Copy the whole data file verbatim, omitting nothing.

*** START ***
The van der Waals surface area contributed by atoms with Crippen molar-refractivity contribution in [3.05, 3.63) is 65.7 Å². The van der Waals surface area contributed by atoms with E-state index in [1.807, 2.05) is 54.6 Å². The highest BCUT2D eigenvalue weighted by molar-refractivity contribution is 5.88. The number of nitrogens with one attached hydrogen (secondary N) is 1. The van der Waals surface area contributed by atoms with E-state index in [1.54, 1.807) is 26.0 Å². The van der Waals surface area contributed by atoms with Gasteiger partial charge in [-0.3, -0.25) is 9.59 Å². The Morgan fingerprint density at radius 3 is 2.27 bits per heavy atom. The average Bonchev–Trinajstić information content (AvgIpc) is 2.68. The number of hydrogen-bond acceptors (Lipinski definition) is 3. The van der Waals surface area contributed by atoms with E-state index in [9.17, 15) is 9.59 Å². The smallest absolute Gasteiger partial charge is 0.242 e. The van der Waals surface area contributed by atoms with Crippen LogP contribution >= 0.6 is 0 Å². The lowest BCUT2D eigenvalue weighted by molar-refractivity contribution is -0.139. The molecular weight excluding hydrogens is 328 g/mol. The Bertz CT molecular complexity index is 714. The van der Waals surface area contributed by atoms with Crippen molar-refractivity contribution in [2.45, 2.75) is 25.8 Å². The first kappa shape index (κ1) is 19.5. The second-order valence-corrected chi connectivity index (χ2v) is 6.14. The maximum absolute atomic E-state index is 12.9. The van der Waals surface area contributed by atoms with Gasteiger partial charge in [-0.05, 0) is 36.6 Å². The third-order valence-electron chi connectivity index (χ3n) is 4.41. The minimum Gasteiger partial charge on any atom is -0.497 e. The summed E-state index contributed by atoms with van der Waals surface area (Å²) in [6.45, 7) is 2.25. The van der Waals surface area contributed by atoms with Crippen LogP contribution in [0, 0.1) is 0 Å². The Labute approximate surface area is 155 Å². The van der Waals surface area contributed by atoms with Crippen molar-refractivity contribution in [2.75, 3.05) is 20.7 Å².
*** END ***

The van der Waals surface area contributed by atoms with Crippen molar-refractivity contribution in [3.05, 3.63) is 65.7 Å². The van der Waals surface area contributed by atoms with E-state index in [1.807, 2.05) is 54.6 Å². The highest BCUT2D eigenvalue weighted by molar-refractivity contribution is 5.88. The number of nitrogens with one attached hydrogen (secondary N) is 1. The van der Waals surface area contributed by atoms with E-state index in [1.54, 1.807) is 26.0 Å². The van der Waals surface area contributed by atoms with Gasteiger partial charge in [-0.3, -0.25) is 9.59 Å². The Morgan fingerprint density at radius 3 is 2.27 bits per heavy atom. The average Bonchev–Trinajstić information content (AvgIpc) is 2.68. The number of hydrogen-bond acceptors (Lipinski definition) is 3. The van der Waals surface area contributed by atoms with E-state index in [9.17, 15) is 9.59 Å². The smallest absolute Gasteiger partial charge is 0.242 e. The van der Waals surface area contributed by atoms with Crippen LogP contribution >= 0.6 is 0 Å². The lowest BCUT2D eigenvalue weighted by molar-refractivity contribution is -0.139. The molecular weight excluding hydrogens is 328 g/mol. The Bertz CT molecular complexity index is 714. The van der Waals surface area contributed by atoms with Crippen molar-refractivity contribution in [2.45, 2.75) is 25.8 Å². The first kappa shape index (κ1) is 19.5. The second-order valence-corrected chi connectivity index (χ2v) is 6.14. The maximum absolute atomic E-state index is 12.9. The van der Waals surface area contributed by atoms with Gasteiger partial charge in [-0.05, 0) is 36.6 Å². The third-order valence-electron chi connectivity index (χ3n) is 4.41. The minimum Gasteiger partial charge on any atom is -0.497 e. The summed E-state index contributed by atoms with van der Waals surface area (Å²) in [6.45, 7) is 2.25. The van der Waals surface area contributed by atoms with Crippen LogP contribution in [0, 0.1) is 0 Å². The Labute approximate surface area is 155 Å². The van der Waals surface area contributed by atoms with Crippen molar-refractivity contribution in [2.75, 3.05) is 20.7 Å².